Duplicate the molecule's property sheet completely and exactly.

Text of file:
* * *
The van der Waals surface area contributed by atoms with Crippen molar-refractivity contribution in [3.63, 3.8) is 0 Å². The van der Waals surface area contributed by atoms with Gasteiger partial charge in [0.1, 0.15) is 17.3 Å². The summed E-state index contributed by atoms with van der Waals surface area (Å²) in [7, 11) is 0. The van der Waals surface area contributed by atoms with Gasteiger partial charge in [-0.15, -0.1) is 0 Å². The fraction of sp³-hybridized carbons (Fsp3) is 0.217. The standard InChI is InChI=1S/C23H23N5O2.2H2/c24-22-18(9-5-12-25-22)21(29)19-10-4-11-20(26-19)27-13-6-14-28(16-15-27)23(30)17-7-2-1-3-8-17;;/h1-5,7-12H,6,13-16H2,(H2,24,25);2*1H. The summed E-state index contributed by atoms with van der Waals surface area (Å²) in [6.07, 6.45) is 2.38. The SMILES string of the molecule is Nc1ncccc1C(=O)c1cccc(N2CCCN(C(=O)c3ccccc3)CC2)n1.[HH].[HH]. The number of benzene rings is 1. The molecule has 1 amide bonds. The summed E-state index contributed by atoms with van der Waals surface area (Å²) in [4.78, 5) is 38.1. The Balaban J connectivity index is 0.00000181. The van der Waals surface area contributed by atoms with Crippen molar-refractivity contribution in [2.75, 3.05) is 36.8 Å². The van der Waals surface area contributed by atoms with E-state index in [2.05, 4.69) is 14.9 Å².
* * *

The van der Waals surface area contributed by atoms with Crippen molar-refractivity contribution in [3.63, 3.8) is 0 Å². The van der Waals surface area contributed by atoms with Gasteiger partial charge in [0.1, 0.15) is 17.3 Å². The summed E-state index contributed by atoms with van der Waals surface area (Å²) in [7, 11) is 0. The van der Waals surface area contributed by atoms with Gasteiger partial charge in [-0.15, -0.1) is 0 Å². The fraction of sp³-hybridized carbons (Fsp3) is 0.217. The standard InChI is InChI=1S/C23H23N5O2.2H2/c24-22-18(9-5-12-25-22)21(29)19-10-4-11-20(26-19)27-13-6-14-28(16-15-27)23(30)17-7-2-1-3-8-17;;/h1-5,7-12H,6,13-16H2,(H2,24,25);2*1H. The summed E-state index contributed by atoms with van der Waals surface area (Å²) in [6.07, 6.45) is 2.38. The SMILES string of the molecule is Nc1ncccc1C(=O)c1cccc(N2CCCN(C(=O)c3ccccc3)CC2)n1.[HH].[HH]. The number of benzene rings is 1. The molecule has 1 amide bonds. The summed E-state index contributed by atoms with van der Waals surface area (Å²) in [4.78, 5) is 38.1. The Balaban J connectivity index is 0.00000181. The van der Waals surface area contributed by atoms with Crippen molar-refractivity contribution in [2.75, 3.05) is 36.8 Å². The van der Waals surface area contributed by atoms with E-state index in [2.05, 4.69) is 14.9 Å².